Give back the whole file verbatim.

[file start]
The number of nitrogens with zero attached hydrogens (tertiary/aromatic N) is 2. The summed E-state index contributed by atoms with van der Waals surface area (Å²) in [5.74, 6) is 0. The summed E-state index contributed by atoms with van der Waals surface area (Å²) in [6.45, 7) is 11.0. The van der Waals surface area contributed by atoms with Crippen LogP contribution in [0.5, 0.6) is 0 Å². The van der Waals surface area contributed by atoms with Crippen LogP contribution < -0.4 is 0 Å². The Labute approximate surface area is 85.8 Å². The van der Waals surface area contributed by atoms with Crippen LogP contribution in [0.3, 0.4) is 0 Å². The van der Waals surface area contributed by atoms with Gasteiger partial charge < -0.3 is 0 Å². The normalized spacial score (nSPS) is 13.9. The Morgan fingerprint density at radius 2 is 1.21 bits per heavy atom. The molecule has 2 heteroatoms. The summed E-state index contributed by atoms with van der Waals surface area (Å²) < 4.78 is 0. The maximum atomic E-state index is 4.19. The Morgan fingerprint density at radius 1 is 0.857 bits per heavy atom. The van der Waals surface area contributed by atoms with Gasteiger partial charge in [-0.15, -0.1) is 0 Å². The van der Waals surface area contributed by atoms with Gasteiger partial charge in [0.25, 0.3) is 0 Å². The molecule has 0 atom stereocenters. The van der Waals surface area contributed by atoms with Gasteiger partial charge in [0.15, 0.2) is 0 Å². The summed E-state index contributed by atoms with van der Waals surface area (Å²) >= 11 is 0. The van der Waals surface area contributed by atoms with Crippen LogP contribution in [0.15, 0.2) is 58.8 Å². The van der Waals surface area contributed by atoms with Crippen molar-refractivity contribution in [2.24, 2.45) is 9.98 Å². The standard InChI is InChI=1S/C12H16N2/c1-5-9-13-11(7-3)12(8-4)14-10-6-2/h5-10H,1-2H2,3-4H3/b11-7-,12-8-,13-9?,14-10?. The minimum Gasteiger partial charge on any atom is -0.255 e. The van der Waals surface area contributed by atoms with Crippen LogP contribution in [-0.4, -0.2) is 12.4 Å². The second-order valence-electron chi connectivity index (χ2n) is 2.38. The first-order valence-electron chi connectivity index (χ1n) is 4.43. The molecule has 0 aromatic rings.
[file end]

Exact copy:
The number of nitrogens with zero attached hydrogens (tertiary/aromatic N) is 2. The summed E-state index contributed by atoms with van der Waals surface area (Å²) in [5.74, 6) is 0. The summed E-state index contributed by atoms with van der Waals surface area (Å²) in [6.45, 7) is 11.0. The van der Waals surface area contributed by atoms with Crippen LogP contribution in [0.5, 0.6) is 0 Å². The van der Waals surface area contributed by atoms with Crippen LogP contribution < -0.4 is 0 Å². The Labute approximate surface area is 85.8 Å². The van der Waals surface area contributed by atoms with Crippen LogP contribution in [0.3, 0.4) is 0 Å². The van der Waals surface area contributed by atoms with Gasteiger partial charge < -0.3 is 0 Å². The normalized spacial score (nSPS) is 13.9. The Morgan fingerprint density at radius 2 is 1.21 bits per heavy atom. The molecule has 2 heteroatoms. The summed E-state index contributed by atoms with van der Waals surface area (Å²) < 4.78 is 0. The maximum atomic E-state index is 4.19. The Morgan fingerprint density at radius 1 is 0.857 bits per heavy atom. The van der Waals surface area contributed by atoms with Gasteiger partial charge in [-0.15, -0.1) is 0 Å². The van der Waals surface area contributed by atoms with Gasteiger partial charge in [0.25, 0.3) is 0 Å². The molecule has 0 atom stereocenters. The van der Waals surface area contributed by atoms with Gasteiger partial charge in [0.15, 0.2) is 0 Å². The summed E-state index contributed by atoms with van der Waals surface area (Å²) >= 11 is 0. The van der Waals surface area contributed by atoms with Crippen LogP contribution in [0.15, 0.2) is 58.8 Å². The van der Waals surface area contributed by atoms with Crippen molar-refractivity contribution in [2.24, 2.45) is 9.98 Å². The standard InChI is InChI=1S/C12H16N2/c1-5-9-13-11(7-3)12(8-4)14-10-6-2/h5-10H,1-2H2,3-4H3/b11-7-,12-8-,13-9?,14-10?. The minimum Gasteiger partial charge on any atom is -0.255 e. The van der Waals surface area contributed by atoms with Crippen LogP contribution in [-0.4, -0.2) is 12.4 Å². The second-order valence-electron chi connectivity index (χ2n) is 2.38. The first-order valence-electron chi connectivity index (χ1n) is 4.43. The molecule has 0 aromatic rings.